Here is my monthly review of medical device regulatory changes in Russia and the Eurasian region:
- Temporary Simplified Medical Device Approval Process in Russia
On 6 April 2020, the Russian government released Resolution #430 (link in Russian) with a list of 108 medical devices and IVD products intended for emergency use in the prevention and treatment of coronavirus infection including lung ventilators, oxygenators, immunological and molecular assays for coronavirus (COVID-19), DNA/RNA sample extraction kits, artificial blood circulation machines, thermometers, facial masks, gloves and certain protective clothing. Resolution #430 introduced a simplified six-day batch-by-batch approval process valid until the end of 2020 that skips the current requirements for local testing for the medical devices and IVD products included in the list according to the 2n Regulation and allows for temporary batch approval for these products.
In late April 2020, two Russian expert centres published guidelines/recommendations on the new approval process detailed in Resolution #430 (link in Russian) including proposed programs for type-testing and clinical trials for molecular assays and immunoassays for diagnosing coronavirus infection.
On 16 April 2020, the Russian healthcare regulator Roszdravnadzor announced the first registration certificate issued for a batch of molecular assays for coronavirus (COVID-19) manufactured by the Russian manufacturer according to newly implemented process. At the end of April 2020, there are four approved medical devices in accordance with Resolution #430 in the official medical device register database.
At the same time, regulators warned of a potential violation of the law and emphasised that circulation of non-registered medical devices and using unregistered diagnostic tests and assays is prohibited.
- Updated Medical Device Examination Requirements in Kazakhstan
On 9 April 2020, the Ministry of Health of Kazakhstan published an updated version of Order #736 ‘On rules on expertise of medicines and medical devices’ (link for updated document in Russian) and enforced the following amendments for the medical device approval process in Kazakhstan:
- Requirements have been significantly simplified for the required laboratory testing before the registration of medical devices: henceforward, the testing is not required for renewals of current registrations nor for the registrations of active (electric-driven) medical devices and medical devices approved in the European Union, USA or Japan;
- A new accelerated registration path has been implemented for cases of emergency and for manufacturers with ISO 13485:2016 certification from European Notified Bodies that have agreements with the Kazakhstan Ministry of Health;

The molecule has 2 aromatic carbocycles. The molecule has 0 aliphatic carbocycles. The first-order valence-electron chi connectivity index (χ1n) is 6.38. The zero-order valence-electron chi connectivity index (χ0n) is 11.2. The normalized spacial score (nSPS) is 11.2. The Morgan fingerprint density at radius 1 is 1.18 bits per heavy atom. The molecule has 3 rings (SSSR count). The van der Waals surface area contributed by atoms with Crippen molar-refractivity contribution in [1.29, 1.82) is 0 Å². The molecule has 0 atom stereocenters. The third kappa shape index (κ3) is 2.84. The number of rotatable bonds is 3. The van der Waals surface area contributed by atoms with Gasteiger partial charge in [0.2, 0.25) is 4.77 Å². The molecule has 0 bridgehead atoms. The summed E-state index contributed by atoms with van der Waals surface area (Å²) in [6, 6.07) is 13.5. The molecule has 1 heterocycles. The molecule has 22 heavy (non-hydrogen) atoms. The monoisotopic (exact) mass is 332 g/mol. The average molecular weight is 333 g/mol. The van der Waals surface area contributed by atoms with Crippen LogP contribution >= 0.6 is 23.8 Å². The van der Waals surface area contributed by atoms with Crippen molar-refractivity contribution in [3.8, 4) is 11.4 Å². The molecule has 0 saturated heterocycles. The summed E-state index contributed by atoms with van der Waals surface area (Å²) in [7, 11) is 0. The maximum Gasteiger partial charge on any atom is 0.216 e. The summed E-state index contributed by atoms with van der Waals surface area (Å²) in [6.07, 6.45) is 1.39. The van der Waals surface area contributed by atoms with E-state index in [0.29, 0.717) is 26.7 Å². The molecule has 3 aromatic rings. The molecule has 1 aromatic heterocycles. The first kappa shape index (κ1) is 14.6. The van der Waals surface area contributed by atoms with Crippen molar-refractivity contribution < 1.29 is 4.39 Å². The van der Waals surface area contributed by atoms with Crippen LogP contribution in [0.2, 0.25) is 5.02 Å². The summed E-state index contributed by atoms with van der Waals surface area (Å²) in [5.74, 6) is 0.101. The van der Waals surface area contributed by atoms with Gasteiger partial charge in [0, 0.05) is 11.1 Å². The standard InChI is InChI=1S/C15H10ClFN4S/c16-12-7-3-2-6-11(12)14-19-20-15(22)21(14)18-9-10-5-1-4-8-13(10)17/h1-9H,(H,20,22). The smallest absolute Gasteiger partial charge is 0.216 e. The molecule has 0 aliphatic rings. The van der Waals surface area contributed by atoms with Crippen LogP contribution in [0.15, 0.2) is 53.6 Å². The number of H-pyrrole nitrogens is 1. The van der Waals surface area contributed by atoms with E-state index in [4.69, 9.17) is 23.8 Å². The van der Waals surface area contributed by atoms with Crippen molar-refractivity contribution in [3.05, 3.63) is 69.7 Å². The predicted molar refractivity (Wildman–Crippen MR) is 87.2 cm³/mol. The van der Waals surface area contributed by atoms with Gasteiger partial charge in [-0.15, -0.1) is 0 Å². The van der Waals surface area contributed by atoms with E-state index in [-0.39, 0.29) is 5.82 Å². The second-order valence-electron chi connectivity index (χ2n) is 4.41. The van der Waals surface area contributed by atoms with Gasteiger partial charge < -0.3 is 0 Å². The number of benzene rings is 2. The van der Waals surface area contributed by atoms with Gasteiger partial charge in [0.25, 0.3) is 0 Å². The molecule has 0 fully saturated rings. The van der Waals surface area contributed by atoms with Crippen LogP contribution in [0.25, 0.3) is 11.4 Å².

- Requirements for onsite testing have been updated: onsite inspection is required for registration when samples require special conditions for transportation or require special testing methods. At the same time, based on data from the documents, local laboratories may confirm some characteristics without inspection;
- The sequence of the steps for obtaining medical device registration expertise has been changed: henceforward, the steps are initial examination, specialised stage and laboratory testing. However, there are still three steps and overall timelines remain unchanged.
Later, on 21 April 2020 the Kazakhstan National Center of Expertise of Medicines and Medical Devices updated information on registration and re-registration fees according to the new approval procedure.
- Statistics on Medical Device Approval in Russia for 2019
On 21 April 2020, Russian healthcare regulator Roszdravnadzor published the annual report with statistics on medical device registration in Russia for the year 2019. According to the published document, in the last year, 1469 medical devices were approved (39% for Russian and 61% for international manufacturers). The number of registration rejections last year slightly decreased (by around 12%) compared to the year before.
The regulator also reports about 3329 inspections were conducted that revealed more than 4000 nonconformities and 47 medical devices were restricted from circulation in Russia based on post-market monitoring over the last year. One medical device had been approved according to the Eurasian registration procedure. There are no updates to this number as of the end of April 2020).
I would like to thank LIMI Consulting who helped me with the information regarding updates to Kazakhstan regulations in this post. Let me also remind you that you can receive monthly Russian medical device regulation updates directly to your email via the ‘follow’ button on the toolbar of this blog.